Yeah.  Not helpful, unless your intention is to test our resolve.  I’ll admit, not giving in to things like this has cost me some friends and even seems to put walls up between me and parts of the community who observe differently than I must.  Maybe they think somehow that my choice to follow the guidance I’ve been given in those areas means I’m judging them, but I just don’t have the same choices available to me that a born Jew does.

Assume We Are Sincere

Are there some insincere conversion candidates?  I’m certain of it.  It’s likely, though, that most will be sorted out by the process, which can be so grueling both from a standpoint of everything that must be learned as well as everything they must go through.  It simply isn’t your job to question their sincerity unless you are their sponsoring Rabbi or sitting on their Beit Din and in fact, you may be breaking the Torah commandments regarding converts if you are questioning them.  Since conversion was never this long of a process until recent times, there are differing opinions on what applies to converts in process.

It’s sometimes tough for the frum from birth (people who were raised observant) to understand what a huge step it is for anyone who isn’t familiar with Orthodox Judaism to come forward and ask to convert.  What can seem to a born Jew to be a friendly, welcoming environment can often appear to a non-Jew to be incredibly foreign and full of hidden dangers.  Looking back, I was incredibly naive early in my process and as a result, I was probably too trusting and open.  I’m a lot more cautious now.  Anyone who has gotten far enough in the process to have moved into an Orthodox community and is attending shul regularly has already overcome big obstacles to be there.

If You Want to Help, GREAT!  But, Be Sure You’re Giving Good Advice!

Most of my Jewish learning has come from other Jews who were kind enough to teach me.  I really have never found formal conversion classes or a sponsoring Rabbi that had available time to learn with me, so being open to helping a conversion candidate learn is wonderful!  That being said, it’s important for conversion candidates to learn in a way that is going to match their Beit Din’s expectations.  For example, if a conversion candidate is planning to convert through a Chareidi Beit Din (pretty strict Orthodox), they’ll need to know how to answer questions in a way that their Beit Din will accept, which may or may not be different from how you hold as a born Jew.  If you know their sponsoring Rabbi, it might be a good idea to consult them as to what sources to use for their study.  I also have a list of resources for converts on a separate page that might be helpful.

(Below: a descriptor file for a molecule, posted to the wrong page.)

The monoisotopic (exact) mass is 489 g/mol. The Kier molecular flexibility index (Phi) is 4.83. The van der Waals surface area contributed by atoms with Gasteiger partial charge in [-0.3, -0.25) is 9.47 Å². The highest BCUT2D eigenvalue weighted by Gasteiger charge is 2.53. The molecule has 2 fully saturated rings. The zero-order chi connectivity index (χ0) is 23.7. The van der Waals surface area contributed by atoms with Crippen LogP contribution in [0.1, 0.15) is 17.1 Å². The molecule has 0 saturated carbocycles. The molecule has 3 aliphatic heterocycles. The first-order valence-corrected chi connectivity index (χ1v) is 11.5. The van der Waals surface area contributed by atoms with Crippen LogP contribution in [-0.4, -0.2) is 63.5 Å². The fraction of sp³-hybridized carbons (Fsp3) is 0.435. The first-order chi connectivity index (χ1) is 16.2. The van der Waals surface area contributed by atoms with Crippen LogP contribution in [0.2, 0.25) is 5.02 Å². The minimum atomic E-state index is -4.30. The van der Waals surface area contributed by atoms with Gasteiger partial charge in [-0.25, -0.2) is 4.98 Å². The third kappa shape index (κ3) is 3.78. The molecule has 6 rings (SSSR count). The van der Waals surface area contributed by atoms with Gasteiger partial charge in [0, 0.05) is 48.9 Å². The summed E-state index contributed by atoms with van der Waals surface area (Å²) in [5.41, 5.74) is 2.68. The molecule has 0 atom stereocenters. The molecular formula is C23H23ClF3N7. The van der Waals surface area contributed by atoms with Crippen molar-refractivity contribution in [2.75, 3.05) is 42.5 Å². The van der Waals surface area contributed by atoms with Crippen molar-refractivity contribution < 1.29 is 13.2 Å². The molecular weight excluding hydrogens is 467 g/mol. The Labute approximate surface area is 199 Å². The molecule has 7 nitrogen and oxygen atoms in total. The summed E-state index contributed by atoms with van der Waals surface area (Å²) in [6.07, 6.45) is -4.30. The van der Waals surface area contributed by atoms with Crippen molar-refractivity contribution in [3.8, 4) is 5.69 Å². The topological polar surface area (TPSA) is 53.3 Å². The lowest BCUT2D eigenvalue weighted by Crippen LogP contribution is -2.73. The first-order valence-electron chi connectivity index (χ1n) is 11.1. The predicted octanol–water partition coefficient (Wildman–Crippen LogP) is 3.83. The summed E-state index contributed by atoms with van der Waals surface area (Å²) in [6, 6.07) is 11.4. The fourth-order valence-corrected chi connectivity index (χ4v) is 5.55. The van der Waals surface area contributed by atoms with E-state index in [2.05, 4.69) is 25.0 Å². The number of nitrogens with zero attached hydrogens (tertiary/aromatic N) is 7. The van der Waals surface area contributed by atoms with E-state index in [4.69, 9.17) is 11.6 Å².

Beware of Offering Advice on the Conversion Process Itself

I learned this one the hard way!  When we first began our process, many well-meaning friends and family offered advice on how to go about converting.  Some of it was really helpful and some of it…really not so helpful.  The problem is that few people are really that familiar with the process of conversion and that process can vary from place to place.  In some places, you approach the Beit Din first and then they guide you from there.  In other places, you absolutely do NOT approach the Beit Din…you wait until your sponsoring Rabbi contacts them.  In some places there are actually conversion classes you must go to and pay for.  I actually think that’s a good idea as long as they are priced reasonably.  In other places, you’re expected to learn on your own.

There are even Rabbis or Beit Dins offering conversions that won’t be recognized by many within Orthodox, if at all.  (My link to resources for converts has a list of those Beit Dins and Rabbi’s whose conversions are currently recognized by the Israeli Rabbinate, which is about as close as anyone is going to get to a universally recognized conversion…there’s always someone somewhere who isn’t going to accept a conversion!)

In almost all cases, unless you’re really familiar with your local process, the best advice you can give someone is to refer them to their local Orthodox Rabbi and then give them support and encouragement.  Trust me, the requirement to discourage the convert will be taken care of by the process itself and you don’t need to worry about discouraging any conversion candidate yourself!

Remember, Hopefully, This Person Will One Day Be Jewish!

Sadly, not all conversion candidates make it.  I don’t know if anyone keeps any statistics, but based on my own experience with the conversion candidates I’ve known, I’d guess that the vast majority do not make it through the process.  Of those, most don’t make it as far as moving into an Orthodox community and becoming a regular at the Synagogue, but even some of those don’t make it through.  However, those that do?  Once they emerge from the mikvah, they’re Jews and often very dedicated Jews.

Hopefully they’ll remember all the kindness shown to them, but I also doubt few forget any cruelty, either.  Why not be the one that helps teach them about ahavas Yisroel (love of your fellow Jew) rather than sinas chinum (baseless hatred)?